Card of the Day - June, 2014

Posted in Feature on June 2, 2014

By Mike McArtor

Mike first played with Ice Age and became the copy editor for DailyMTG.com in December 2011. Before DailyMTG, he was an editor on D&D's Dragon magazine for four years.

Gods Willing

Gods WillingTheros. From the art description: "Show Elspeth as she offers her sword to the gods at the Temple of the Gods. It's an epic moment when a planeswalker supplicates to the divine."

Worst Fears

Worst FearsJourney into Nyx. It is difficult to see at card size, but that tiny glowing figure in the center of the art is Elspeth surrounded, the art description helpfully informs, by "the forces of darkness and hatred bearing down on her. She stands alone among a throng of hellhounds, gorgons, and other monsters of the Underworld."

Pernicious Deed

Pernicious DeedConspiracy. English picked up pernicious in the early fifteenth century from Middle French, which took it from Latin's perniciosus ("destructive"), which in turn developed from pernicies ("ruin"). Both parts of the word almost certainly came from Proto-Indo-European. Per- just meant "forward" or "through," but necis and its originator nex probably look familiar to Magic players, as they gave us nausea and necro-, for example.

Grenzo's Rebuttal

Grenzo's RebuttalConspiracy. We are perhaps more familiar with the legal and political form of rebut, meaning to contradict or refute, but that meaning traces back only to the early nineteenth century. Originally, rebut had a more violent meaning. From Old French through Middle English in the fourteenth century, it originally meant "to drive or beat back," or "to repulse."

Bite of the Black Rose

Bite of the Black RoseConspiracy. Short words that describe concrete, observable phenomena (like bite, black, and rose) tend to be pretty old. Both bite and black trace back easily via Old English and Proto-Germanic to Proto-Indo-European. Rose traces back via Latin and Ancient Greek to Persian (which, in turn, might have taken it from PIE).

Æther Tradewinds

Æther TradewindsConspiracy. This Arcana explains Æther. Trade wind originated in the mid-seventeenth century. As explained by the OED (Oxford English Dictionary), it is "from the phrase blow trade," which means "blow steadily in the same direction." The OED continues: "Because of the importance of these winds to navigation, 18th-century etymologists were led erroneously to connect the word trade with 'commerce.'"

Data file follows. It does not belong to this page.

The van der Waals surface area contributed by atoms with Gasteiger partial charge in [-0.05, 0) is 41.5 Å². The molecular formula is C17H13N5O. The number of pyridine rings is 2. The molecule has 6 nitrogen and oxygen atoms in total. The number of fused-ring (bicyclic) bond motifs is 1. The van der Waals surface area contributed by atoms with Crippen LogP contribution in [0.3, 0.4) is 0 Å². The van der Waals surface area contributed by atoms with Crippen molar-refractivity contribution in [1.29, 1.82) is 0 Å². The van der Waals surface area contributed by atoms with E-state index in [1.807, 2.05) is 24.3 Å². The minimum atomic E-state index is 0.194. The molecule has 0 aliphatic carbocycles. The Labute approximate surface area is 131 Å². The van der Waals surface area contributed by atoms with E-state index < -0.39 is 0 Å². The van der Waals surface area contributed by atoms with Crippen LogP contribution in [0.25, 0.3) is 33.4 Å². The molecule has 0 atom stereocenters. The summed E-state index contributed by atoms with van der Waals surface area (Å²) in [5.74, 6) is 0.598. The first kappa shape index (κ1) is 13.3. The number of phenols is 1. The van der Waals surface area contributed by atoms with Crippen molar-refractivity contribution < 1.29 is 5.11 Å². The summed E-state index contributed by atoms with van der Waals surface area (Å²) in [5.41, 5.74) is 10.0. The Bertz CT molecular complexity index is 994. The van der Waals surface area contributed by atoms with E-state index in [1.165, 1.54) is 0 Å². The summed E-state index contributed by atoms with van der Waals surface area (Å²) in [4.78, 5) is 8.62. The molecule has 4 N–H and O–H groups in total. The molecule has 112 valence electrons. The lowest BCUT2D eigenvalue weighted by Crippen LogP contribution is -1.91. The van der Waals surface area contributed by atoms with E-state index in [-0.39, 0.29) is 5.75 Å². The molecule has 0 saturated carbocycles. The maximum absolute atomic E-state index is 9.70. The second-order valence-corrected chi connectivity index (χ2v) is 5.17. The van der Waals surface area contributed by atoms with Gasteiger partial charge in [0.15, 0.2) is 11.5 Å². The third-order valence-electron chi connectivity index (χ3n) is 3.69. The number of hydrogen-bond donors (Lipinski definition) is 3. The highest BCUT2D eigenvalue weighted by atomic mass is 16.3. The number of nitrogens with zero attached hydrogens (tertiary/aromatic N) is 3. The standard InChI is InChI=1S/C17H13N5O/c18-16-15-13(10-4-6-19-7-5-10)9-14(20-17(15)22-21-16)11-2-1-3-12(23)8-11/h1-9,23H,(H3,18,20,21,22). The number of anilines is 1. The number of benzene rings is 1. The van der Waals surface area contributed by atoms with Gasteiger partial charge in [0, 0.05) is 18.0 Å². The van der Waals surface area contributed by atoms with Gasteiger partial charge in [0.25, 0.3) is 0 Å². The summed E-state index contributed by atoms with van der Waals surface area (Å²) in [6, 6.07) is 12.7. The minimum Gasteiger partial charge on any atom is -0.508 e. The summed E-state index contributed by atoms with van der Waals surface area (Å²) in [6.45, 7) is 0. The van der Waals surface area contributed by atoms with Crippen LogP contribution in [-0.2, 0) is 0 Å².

Custodi Soulbinders

Custodi SoulbindersConspiracy. The Custodi were an order of priests who served King Brago. They unnaturally prolonged his life to preserve their own power, with unintended consequences. Soul has held its meaning since roughly Old English, which got it from Proto-Germanic. Bind also has pretty consistent meaning all the way back to Proto-Indo-European.

Sentinel Dispatch

Sentinel DispatchConspiracy. Dack Fayden, mentioned in the flavor text, is known as the greatest thief in the Multiverse. Fiora (the setting for Conspiracy) is his home plane.

Conspiracy is now in Gatherer and releases today!

Worldknit

WorldknitConspiracy. In his development feature, "Developing Conspiracy," Dave Humpherys talks about this card and developing conspiracy cards in general.

Conspiracy is now in Gatherer and releases tomorrow, June 6, 2014!

Brago's Favor

Brago's Favor – Conspiracy. Read more about Brago in Nik Davidson's story, "Betrayal."

Conspiracy is now in Gatherer and releases this Friday, June 6, 2014!


Muzzio's Preparations – Conspiracy. Read more about Muzzio and his preparations in Matt Knicl's story, "Like Cogwork."

The Conspiracy Card Image Gallery is complete! Conspiracy releases this Friday, June 6, 2014!


Unexpected Potential – Conspiracy. Marshall Sutcliffe previewed this card and talked about his experiences drafting the set in "My Hidden Agenda."

The Conspiracy Card Image Gallery is complete! Conspiracy releases on June 6, 2014.

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